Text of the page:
KAMPALA — Fairventures Worldwide Uganda, a conservativation organization on weekend embarked on its most ambitious tree-planting drive yet, aiming to restore destructed part of the 48 hectares-Kazi Forest in Makindye Ssababagabo Municipality in Wakiso District.
The tree-planting campaign which was joined by students from different universities including Makerere University Forestry department, members of the Uganda Scouts Association, National Patriotism Coups of Uganda, FAO country representative Dr. Antonio Querido and renown Scout Chief Maggie Kigozi will see over 30,000 trees planted.
Fairventures Worldwide Uganda Country Representative Patience Naamara told reporters that Kazi forest is the only nearby one to city.
“We have produced upto 30,000 seedlings of indigenous tree species that we are going to use to reforest this area” Ms. Naamara said, noting that this is a process that her organization thinks will go on for a year or so in helping the scouts association to restore their camping site.
Dr. Antonio Querido, FAO Country Representative quoting recent statistics said Uganda is losing at faster rate its forest cover of upto 120, 000 hacatres of land of the indigenous trees that have been cut due to pressure from other sectors including Commercial Agriculture, Urbanization and Lumbering but “we only planting around 3000 hacatres of land”.
“We are facing a climate emergency; a race we will lose if we do not seriously take measures to reserve the trend, Dr. Querido whose organization contributed tree seedlings to the campaign said. “However, it is also clear that we can win if we take the necessary actions and increase of tree planting is one key action which can repair the broken climate”, he added.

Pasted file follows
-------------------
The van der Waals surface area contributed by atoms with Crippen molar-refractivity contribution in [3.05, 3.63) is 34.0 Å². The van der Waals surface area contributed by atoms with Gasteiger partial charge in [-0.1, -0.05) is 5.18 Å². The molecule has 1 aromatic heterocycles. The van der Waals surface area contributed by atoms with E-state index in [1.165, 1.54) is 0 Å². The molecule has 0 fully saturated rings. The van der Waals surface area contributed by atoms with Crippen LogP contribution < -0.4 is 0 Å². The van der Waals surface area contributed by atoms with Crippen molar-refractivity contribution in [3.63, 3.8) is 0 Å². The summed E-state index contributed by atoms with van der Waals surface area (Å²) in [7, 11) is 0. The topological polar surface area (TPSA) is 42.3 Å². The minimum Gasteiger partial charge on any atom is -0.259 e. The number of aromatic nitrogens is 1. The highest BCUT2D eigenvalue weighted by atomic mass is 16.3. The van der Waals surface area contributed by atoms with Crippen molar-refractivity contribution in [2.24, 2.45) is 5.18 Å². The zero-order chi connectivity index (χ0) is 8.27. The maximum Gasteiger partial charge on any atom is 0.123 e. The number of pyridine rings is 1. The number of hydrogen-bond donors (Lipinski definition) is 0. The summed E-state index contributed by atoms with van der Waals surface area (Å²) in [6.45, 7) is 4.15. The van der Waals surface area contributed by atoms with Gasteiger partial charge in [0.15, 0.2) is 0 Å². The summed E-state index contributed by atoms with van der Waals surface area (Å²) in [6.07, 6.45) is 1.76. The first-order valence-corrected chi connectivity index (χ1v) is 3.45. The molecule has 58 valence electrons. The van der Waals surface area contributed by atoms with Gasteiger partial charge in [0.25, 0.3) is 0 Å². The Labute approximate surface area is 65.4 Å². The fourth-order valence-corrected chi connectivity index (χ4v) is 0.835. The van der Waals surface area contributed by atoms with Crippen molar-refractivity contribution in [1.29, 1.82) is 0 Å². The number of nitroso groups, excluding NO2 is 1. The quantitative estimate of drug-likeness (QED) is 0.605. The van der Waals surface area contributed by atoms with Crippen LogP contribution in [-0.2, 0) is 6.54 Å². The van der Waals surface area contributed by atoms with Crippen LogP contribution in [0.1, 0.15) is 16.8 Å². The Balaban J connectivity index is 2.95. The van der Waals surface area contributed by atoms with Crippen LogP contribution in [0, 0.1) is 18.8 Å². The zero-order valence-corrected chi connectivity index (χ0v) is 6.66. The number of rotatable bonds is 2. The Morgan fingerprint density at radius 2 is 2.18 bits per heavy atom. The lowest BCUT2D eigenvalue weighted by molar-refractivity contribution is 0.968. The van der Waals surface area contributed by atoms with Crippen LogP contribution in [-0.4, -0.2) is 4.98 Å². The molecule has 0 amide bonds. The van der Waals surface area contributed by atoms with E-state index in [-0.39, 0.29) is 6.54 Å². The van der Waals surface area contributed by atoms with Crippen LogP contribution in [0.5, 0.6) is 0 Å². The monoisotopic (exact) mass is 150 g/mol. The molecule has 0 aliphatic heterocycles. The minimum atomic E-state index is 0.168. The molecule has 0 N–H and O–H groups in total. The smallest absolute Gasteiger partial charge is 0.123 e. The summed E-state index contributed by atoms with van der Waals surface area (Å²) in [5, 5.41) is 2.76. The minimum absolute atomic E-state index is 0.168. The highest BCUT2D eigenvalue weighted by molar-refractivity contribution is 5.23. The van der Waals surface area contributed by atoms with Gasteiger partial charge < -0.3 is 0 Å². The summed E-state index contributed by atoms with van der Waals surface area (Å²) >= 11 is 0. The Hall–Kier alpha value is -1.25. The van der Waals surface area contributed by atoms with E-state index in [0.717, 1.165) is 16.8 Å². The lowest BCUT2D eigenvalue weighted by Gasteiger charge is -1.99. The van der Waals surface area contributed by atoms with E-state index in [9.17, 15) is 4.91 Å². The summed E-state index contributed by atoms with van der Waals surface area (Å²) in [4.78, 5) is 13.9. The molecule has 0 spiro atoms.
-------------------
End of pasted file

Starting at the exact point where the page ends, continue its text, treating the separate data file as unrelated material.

Brig. Gen. Peter Mwesigye, Commissioner National Patriotism Coups (NPC) said said planting trees is good for the country to mitigate the negative effects of climate change.
“When we plant trees, we not only beautifying our country but also conserving and protecting the environment” he said.
Thranthoropist Maggie Kigozi also rallied the public to join the tree planting campaign.
Some of the indigenous tress being replanted at Kazi Forest include Musizi (Maesopsis eminii), Mahogany, Terminaia superba, Cordia africana, Greveillea robust among others.
In March 2016, Uganda had recorded its highest temperatures in decades at close to 38 degrees Celsius (100.4 Fahrenheit), according to the national meteorological authority, followed by a long dry spell.
As climate change takes a toll globally with more extreme weather and rising seas, researchers say one cost-effective solution is to plant trees.
In July 2020, scientists at the Switzerland-based Crowther Lab said the best way to keep climate change in check would be to replant destroyed forest areas the size of the United States, which could capture two-thirds of the carbon humans have emitted since pre-industrial times.
In East Africa, communities are already experiencing the adverse effects of a warming planet, with erratic and extreme weather becoming common.
Deforestation adds to the dangers, as tree loss disrupts local rainfall cycles and slopes become unstable.
In the past 25 years, Uganda has lost an average of 122,000 hectares (301,500 acres) of forests every year due to large-scale tree-cutting for timber and charcoal-burning.
Civil society groups have blamed a lack of government capacity to coordinate and enforce preventive policies, as well as insufficient funding to monitor and protect forests.